An embodiment of a heart valve prosthesis with flexible polymer leaflets is shown in its fully open position in
Sewing ring 116 is used to attach valve 100 to the patient's tissue annulus or to other portions of a prosthesis. Support structure/stent 114 can be relatively rigid, such that the support structure functions as a stent to maintain leaflet function with attachment to the patient only at base 142 of support structure 114. Alternatively, support structure 114 can be less rigid as part of a stentless valve, with support structure 114 being secured to other anatomical structures or other devices to maintain the leaflet function.
Sewing cuff 116 generally extends from base 142 of support structure 114. Sewing cuff 116 facilitates the attachment of the heart valve prosthesis to the patient or device. Sutures, staples and/or other fastening mechanisms are passed through the sewing cuff to secure sewing cuff 116 to the patient's tissue annulus, to a conduit prosthesis or to other portions of a prosthesis. Sewing cuff 116 preferably extends outward from base 142 so that the fastening mechanism can be conveniently passed through sewing cuff 116 to attach the valve without significant risk of piercing leaflets 102, 104, 106.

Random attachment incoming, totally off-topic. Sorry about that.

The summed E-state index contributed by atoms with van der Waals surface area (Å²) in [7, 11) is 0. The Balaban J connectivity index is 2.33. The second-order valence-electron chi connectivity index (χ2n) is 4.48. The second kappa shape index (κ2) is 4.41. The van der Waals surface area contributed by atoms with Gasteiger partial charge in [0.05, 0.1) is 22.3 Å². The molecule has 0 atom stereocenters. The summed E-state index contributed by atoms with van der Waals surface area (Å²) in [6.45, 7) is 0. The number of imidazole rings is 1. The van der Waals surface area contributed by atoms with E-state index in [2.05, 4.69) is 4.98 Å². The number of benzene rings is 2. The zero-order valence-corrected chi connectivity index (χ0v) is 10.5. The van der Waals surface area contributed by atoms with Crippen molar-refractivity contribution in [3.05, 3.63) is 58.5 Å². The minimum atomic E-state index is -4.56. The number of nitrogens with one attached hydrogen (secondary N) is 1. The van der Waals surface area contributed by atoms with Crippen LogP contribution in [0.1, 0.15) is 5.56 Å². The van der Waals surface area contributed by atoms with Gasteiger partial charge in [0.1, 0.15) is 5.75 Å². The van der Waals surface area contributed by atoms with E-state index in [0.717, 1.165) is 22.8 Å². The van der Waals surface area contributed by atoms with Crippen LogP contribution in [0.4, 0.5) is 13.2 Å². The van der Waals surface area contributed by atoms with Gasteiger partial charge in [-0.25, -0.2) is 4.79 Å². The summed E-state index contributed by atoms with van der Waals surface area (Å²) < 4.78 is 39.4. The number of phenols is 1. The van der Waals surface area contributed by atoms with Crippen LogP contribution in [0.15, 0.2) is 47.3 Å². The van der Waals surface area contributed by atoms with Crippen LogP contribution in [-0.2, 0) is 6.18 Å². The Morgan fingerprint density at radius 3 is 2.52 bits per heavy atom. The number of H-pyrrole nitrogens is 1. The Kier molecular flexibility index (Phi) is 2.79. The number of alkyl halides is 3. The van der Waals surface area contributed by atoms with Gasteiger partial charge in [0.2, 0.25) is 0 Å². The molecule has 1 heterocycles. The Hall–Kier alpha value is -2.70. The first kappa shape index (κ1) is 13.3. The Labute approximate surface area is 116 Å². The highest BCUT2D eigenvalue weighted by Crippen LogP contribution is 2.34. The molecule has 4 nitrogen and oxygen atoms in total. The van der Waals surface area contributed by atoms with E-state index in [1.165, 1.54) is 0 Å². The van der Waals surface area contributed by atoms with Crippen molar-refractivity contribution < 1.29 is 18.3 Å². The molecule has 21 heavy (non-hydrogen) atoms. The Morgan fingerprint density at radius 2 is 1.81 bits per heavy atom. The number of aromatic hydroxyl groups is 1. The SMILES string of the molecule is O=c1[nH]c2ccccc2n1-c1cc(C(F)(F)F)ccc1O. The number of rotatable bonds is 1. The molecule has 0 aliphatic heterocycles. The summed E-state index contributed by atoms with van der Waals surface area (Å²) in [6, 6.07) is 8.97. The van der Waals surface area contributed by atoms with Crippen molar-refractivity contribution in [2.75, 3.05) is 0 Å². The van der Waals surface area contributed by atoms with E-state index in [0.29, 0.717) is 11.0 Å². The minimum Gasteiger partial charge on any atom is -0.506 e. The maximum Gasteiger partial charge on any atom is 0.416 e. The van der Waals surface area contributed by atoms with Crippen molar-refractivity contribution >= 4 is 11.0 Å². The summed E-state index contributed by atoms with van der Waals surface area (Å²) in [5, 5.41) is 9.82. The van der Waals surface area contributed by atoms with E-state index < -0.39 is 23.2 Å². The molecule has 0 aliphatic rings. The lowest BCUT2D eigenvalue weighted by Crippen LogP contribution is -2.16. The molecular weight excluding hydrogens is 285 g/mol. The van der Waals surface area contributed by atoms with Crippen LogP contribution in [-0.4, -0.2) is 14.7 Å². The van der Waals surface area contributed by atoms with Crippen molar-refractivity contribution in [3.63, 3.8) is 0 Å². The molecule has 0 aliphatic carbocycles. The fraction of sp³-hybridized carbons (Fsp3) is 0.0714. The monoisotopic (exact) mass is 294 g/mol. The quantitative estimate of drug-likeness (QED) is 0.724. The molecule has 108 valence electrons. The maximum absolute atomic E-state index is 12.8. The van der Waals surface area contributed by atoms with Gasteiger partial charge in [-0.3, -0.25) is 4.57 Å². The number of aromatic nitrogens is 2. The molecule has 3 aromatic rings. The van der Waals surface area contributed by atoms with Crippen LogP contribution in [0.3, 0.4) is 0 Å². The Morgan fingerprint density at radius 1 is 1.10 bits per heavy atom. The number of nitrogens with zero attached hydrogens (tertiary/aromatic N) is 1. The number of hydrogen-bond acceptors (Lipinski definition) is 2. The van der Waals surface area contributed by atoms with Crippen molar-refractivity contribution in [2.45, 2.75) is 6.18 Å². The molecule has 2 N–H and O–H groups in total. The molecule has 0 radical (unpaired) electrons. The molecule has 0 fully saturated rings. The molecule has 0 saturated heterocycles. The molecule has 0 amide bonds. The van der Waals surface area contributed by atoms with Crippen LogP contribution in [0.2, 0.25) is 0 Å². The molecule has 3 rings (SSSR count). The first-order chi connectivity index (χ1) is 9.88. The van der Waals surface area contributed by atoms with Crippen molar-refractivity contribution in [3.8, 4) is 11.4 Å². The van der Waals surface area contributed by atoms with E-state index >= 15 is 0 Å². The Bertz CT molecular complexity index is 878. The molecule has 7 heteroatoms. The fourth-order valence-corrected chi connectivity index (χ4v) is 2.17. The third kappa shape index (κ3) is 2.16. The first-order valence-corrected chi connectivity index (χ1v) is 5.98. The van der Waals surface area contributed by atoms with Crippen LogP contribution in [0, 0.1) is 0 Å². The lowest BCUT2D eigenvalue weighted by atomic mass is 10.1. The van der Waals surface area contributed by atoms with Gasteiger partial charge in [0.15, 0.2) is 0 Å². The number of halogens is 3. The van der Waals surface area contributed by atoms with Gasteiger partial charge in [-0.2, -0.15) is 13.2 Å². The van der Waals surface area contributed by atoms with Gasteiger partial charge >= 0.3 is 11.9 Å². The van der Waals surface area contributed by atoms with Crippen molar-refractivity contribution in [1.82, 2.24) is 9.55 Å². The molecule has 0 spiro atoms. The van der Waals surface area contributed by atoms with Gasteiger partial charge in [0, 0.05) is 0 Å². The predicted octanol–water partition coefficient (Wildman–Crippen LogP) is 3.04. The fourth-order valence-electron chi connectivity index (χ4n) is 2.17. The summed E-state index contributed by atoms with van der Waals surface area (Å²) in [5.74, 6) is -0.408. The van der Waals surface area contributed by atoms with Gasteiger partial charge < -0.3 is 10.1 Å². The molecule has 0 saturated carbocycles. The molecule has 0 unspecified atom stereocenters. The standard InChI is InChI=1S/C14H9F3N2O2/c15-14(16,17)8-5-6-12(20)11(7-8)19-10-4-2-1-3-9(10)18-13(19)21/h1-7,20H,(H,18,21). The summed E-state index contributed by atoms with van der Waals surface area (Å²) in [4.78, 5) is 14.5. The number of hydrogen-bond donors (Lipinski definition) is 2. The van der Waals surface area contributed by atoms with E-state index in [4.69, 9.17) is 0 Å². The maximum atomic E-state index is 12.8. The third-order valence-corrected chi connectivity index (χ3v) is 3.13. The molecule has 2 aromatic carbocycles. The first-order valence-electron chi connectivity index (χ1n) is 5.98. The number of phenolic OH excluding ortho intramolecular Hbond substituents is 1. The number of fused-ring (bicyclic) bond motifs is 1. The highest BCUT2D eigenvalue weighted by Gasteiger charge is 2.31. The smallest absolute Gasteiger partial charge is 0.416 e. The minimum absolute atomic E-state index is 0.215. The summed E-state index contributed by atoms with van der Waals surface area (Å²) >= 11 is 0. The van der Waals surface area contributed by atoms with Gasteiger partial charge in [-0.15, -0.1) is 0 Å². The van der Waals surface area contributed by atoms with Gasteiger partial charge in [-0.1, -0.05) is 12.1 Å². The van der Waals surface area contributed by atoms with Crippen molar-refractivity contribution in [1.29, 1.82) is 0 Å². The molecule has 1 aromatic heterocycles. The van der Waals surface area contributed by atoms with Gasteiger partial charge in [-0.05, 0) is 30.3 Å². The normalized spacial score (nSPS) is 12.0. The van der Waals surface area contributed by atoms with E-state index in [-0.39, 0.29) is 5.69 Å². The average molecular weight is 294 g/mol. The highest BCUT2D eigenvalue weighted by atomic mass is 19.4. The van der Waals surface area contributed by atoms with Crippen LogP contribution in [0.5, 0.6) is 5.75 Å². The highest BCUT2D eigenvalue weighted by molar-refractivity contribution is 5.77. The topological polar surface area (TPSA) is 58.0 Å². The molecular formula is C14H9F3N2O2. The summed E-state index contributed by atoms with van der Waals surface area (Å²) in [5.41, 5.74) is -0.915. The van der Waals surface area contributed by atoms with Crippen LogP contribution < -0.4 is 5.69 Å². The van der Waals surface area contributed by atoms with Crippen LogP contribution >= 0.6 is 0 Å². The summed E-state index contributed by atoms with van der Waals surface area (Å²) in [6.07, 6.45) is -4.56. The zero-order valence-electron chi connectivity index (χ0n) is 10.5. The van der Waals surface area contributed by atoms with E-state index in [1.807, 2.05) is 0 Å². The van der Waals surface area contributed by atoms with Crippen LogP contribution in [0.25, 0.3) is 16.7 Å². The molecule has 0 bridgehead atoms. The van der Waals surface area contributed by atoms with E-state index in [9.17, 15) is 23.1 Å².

The valve prosthesis can be incorporated into a vascular graft with a conduit for replacement of a venous valve or for the replacement of an aortic or pulmonary heart valve. A valved venous prosthesis 200 is shown in a fragmentary view in
In addition, a polymer valve as described herein can be incorporated into a left ventricular assist device 220, as shown in